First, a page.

This week I will be doing something that I don't normally do, but in the spirit of Mardi Gras, I thought I would give baking a shot. I will be trying my hand at making a King Cake. King Cake is a staple down here in Mobile and along the Gulf Coast. There are many varieties of fillings but most are the same shape, icing and sprinkles.
History of the King Cake
The King Cake is believed to have originated in France around the 12th century. These early Europeans celebrated the coming of the three wise men bearing gifts twelve days after Christmas calling it the Feast of the epiphany, Twelfth Night, or King's Day.
The main part of the celebration was the baking of a King’s Cake to honor the three Kings. The cakes were made circular to portray the circular route used by the kings to get to the Christ Child, which was taken to confuse King Herod who was trying to follow the wise men so he could kill the Christ Child. In these early King Cakes a bean, pea, or coin was hidden inside the cake. The person who got the hidden piece was declared King for the day or was said to have good luck in the coming year.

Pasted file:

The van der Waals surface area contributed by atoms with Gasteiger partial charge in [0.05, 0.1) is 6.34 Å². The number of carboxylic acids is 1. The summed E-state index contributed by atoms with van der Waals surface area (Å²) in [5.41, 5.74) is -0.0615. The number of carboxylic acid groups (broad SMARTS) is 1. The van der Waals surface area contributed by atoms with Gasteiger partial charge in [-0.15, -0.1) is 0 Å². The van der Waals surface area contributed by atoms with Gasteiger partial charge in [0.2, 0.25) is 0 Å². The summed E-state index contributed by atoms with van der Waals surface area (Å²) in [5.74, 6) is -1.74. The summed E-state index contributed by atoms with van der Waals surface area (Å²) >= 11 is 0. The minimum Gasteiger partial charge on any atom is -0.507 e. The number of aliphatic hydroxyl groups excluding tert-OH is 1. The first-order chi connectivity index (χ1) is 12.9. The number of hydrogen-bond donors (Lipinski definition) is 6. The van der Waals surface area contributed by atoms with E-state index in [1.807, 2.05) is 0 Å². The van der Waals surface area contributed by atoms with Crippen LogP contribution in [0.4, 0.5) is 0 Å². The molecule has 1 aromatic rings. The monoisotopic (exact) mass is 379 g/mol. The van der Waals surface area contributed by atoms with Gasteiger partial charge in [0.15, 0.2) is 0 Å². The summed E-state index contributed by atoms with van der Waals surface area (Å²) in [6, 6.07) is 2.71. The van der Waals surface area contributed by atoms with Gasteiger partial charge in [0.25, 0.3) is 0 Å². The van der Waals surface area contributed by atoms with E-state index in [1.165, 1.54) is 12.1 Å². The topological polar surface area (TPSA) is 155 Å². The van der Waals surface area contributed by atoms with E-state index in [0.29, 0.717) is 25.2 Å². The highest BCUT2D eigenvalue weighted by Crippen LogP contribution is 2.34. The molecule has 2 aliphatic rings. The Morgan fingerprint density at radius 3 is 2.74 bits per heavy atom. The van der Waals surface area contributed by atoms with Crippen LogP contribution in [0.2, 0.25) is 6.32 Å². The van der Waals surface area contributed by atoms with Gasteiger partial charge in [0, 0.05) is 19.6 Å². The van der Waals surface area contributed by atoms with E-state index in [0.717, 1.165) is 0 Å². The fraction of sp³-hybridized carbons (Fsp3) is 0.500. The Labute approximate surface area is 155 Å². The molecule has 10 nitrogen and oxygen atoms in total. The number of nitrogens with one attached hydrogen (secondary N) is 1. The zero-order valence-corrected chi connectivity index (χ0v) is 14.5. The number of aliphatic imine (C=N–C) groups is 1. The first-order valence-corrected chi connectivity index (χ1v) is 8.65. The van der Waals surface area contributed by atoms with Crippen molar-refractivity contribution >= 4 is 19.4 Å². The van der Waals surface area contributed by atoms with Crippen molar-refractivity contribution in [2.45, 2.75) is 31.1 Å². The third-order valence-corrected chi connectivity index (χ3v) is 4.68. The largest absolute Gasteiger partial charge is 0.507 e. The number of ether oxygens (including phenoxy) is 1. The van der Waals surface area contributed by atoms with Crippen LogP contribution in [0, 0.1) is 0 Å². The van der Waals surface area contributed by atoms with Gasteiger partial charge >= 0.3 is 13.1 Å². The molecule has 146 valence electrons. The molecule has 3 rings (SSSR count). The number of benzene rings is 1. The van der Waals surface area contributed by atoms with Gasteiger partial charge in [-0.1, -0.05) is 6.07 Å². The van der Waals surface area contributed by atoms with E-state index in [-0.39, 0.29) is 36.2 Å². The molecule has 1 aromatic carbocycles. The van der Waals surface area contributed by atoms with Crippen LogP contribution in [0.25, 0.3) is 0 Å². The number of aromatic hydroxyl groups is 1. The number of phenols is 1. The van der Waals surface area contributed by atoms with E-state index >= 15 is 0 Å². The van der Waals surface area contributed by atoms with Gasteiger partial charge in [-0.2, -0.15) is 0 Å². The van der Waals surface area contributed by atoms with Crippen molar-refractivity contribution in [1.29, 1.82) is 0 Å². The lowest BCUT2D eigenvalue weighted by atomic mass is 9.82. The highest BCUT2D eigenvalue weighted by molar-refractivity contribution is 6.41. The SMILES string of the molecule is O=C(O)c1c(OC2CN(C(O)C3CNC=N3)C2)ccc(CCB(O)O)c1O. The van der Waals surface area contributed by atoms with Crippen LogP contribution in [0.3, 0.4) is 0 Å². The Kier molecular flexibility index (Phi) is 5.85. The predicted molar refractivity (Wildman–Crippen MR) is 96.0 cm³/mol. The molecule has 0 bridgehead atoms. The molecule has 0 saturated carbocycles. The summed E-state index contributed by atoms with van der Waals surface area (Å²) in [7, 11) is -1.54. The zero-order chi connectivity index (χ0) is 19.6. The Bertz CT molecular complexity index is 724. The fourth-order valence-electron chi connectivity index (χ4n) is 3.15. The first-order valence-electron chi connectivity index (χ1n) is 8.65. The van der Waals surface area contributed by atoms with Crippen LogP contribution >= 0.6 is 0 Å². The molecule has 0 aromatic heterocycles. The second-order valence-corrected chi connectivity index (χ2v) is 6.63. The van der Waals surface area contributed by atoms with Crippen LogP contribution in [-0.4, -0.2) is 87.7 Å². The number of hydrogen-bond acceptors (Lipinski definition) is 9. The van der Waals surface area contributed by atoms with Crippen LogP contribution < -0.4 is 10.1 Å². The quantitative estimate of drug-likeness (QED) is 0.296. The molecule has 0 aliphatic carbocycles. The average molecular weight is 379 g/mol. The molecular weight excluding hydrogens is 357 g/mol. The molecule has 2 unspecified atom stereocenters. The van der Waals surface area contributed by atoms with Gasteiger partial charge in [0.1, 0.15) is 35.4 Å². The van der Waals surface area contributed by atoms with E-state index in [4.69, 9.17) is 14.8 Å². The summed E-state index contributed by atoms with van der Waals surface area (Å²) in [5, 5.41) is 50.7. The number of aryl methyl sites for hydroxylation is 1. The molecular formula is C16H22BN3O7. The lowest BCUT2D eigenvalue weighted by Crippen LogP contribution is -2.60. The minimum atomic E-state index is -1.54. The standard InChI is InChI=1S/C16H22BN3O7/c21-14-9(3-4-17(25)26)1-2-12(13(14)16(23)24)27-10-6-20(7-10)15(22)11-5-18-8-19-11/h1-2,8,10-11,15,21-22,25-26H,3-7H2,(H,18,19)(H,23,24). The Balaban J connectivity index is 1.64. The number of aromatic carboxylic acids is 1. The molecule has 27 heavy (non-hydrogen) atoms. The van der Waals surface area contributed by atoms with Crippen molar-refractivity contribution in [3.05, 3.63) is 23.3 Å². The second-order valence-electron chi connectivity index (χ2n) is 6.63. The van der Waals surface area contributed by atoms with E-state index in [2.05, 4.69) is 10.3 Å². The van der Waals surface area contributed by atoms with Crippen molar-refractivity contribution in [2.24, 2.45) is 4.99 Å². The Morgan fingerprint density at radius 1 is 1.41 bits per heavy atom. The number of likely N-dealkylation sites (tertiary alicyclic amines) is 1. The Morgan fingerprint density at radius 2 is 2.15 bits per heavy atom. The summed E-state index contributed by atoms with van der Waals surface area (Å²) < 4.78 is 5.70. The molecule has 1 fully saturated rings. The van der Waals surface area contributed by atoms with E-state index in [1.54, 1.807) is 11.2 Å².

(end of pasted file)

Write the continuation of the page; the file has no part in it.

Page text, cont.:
Twelfth Night also signifies the beginning of the carnival season which ends with Mardi Gras Day. The bean, pea and the coin have been replaced by a small plastic baby to symbolize the Christ Child. The person who gets the baby is expected to carry on the carnival festivities by hosting the next King Cake party.
I have my recipe in hand, thanks to Emeril, and my grocery list made out. Just keep your fingers crossed, wish me luck and check back in the next couple of days to see if I have burned down the house!